Today, the Philadelphia Eagles sent QB Sam Bradford to the Minnesota Vikings in exchange for a 2017 first-round pick and a conditional 2018 fourth-round pick. This trade comes less than a week after Vikings starting QB Teddy Bridgewater tore his ACL in a team practice. The only thing I can really say about this trade is: REALLY?

The Vikings were willing to part with a first-round pick for ONE season of Sam Bradford, who has been mediocre, at best, in his NFL career. In his only season in Philadelphia, Bradford threw for 3,725 yards with 19 touchdowns and 14 interceptions in 14 games. If you expand that to 16 games, which is always a question for Bradford, he would have had over 4,257 yards with 22 touchdowns and 16 interceptions. This would have been his best statistical season of his career.

The point is that you still get only ONE season of Bradford instead of a guaranteed four to five years of a first-round talent. Head Coach Mike Zimmer and General Manager Rick Spielman cannot realistically expect their team to make a Super Bowl run behind Bradford. This goal would have been extraordinarily tough even with Bridgewater.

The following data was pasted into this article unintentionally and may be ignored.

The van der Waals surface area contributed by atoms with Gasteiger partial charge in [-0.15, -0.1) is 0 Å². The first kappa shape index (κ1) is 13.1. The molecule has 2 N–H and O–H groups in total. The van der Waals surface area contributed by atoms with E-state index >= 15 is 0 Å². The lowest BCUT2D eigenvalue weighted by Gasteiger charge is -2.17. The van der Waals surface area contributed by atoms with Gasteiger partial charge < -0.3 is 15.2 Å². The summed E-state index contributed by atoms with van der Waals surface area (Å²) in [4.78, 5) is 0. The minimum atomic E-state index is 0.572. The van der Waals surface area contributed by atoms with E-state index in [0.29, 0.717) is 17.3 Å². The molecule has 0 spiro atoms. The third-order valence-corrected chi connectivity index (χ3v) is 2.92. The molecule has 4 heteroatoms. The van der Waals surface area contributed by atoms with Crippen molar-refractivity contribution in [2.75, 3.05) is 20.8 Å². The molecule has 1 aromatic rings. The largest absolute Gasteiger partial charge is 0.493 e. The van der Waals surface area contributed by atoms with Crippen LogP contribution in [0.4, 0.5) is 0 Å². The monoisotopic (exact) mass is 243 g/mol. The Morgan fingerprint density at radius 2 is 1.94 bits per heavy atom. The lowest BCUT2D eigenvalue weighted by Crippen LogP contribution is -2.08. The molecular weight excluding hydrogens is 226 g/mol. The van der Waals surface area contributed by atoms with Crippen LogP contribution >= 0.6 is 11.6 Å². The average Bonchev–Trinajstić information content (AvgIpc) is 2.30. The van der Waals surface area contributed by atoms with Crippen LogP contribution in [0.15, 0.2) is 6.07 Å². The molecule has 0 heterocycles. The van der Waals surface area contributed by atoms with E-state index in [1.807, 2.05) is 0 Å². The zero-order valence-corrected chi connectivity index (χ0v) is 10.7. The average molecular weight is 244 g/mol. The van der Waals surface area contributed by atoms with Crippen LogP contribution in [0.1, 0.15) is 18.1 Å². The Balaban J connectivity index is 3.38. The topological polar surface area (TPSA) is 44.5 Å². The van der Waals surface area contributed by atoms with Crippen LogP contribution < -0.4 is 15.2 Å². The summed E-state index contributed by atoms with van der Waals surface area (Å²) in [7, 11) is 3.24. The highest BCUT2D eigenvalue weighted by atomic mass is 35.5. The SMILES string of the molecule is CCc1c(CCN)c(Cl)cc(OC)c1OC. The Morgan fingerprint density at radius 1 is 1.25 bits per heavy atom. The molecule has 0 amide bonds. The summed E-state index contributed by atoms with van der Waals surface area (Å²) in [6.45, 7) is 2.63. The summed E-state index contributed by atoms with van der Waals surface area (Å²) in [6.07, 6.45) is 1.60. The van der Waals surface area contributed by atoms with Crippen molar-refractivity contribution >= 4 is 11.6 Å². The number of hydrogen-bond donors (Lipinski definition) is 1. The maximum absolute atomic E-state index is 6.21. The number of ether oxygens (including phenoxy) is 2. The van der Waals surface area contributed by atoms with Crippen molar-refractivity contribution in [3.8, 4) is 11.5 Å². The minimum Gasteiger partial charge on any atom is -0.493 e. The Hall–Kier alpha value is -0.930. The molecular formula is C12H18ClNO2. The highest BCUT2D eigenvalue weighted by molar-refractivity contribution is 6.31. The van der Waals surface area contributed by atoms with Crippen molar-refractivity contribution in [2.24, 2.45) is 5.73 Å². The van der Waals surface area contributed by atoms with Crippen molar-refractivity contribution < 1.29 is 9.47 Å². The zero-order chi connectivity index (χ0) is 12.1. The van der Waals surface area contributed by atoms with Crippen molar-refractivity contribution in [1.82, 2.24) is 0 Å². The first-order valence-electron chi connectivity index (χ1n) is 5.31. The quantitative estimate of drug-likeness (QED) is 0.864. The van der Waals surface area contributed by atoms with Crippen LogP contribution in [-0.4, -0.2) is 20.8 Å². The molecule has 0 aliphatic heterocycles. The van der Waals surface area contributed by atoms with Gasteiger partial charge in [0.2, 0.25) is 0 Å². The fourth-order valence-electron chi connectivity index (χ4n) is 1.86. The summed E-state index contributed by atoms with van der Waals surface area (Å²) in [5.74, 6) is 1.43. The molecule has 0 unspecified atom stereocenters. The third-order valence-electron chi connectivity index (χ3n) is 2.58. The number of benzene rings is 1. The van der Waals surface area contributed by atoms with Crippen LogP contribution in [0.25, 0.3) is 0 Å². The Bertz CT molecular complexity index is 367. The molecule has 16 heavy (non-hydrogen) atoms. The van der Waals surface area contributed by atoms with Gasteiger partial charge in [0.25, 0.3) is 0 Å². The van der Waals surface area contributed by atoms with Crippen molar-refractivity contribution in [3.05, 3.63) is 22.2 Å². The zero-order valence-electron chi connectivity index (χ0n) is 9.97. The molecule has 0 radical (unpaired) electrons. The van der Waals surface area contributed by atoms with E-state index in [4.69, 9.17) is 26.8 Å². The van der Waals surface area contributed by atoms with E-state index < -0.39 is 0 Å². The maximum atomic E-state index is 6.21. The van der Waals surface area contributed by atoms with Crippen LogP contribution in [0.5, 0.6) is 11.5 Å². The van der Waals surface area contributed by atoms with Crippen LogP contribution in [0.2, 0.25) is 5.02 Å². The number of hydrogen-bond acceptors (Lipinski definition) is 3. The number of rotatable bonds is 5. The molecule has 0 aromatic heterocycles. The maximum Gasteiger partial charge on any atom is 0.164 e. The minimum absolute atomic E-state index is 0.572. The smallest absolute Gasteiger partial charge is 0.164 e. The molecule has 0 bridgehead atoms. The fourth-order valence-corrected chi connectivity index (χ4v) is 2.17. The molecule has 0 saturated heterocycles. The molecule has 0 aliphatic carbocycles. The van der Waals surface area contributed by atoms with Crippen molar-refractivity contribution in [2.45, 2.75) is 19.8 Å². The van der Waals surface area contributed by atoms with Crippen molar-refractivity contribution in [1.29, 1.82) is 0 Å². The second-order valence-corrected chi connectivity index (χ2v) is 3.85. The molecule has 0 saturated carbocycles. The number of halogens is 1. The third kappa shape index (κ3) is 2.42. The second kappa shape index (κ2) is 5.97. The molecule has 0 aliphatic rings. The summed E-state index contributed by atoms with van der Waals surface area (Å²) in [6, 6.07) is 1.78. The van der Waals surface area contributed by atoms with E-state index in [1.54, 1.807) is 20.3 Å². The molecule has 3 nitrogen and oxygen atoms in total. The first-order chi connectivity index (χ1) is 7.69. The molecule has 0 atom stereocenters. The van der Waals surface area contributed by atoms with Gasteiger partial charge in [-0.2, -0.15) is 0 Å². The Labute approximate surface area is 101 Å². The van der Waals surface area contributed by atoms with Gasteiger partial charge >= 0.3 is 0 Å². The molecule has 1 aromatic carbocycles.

Minnesota could have even suffered this season and basically receive a free top 15 draft pick. Bridgewater will be back, so it is not like they were stuck in a rebuilding rut for five years. They could have just received a better pick.

Now, Philadelphia regains a first-round pick after trading theirs to the Cleveland Browns in the transaction for the number two pick in the 2016 NFL Draft used to select QB Carson Wentz. The Eagles gave up their insurance plan for Wentz for a first-round pick. It’s not often you are able to trade a back-up for a high selection. They still have Chase Daniel to back up Wentz if he is unable to play due to health or lack of experience.

I am absolutely in favor of Wentz starting, as well. I have never bought into the the cliche “let the rookie sit for a year and learn” idea. Put him in the game, and let him learn the game firsthand.

Overall this was a terrible trade from the point of view of the Vikings. One year of a replacement level quarterback is not worth a first-round pick.





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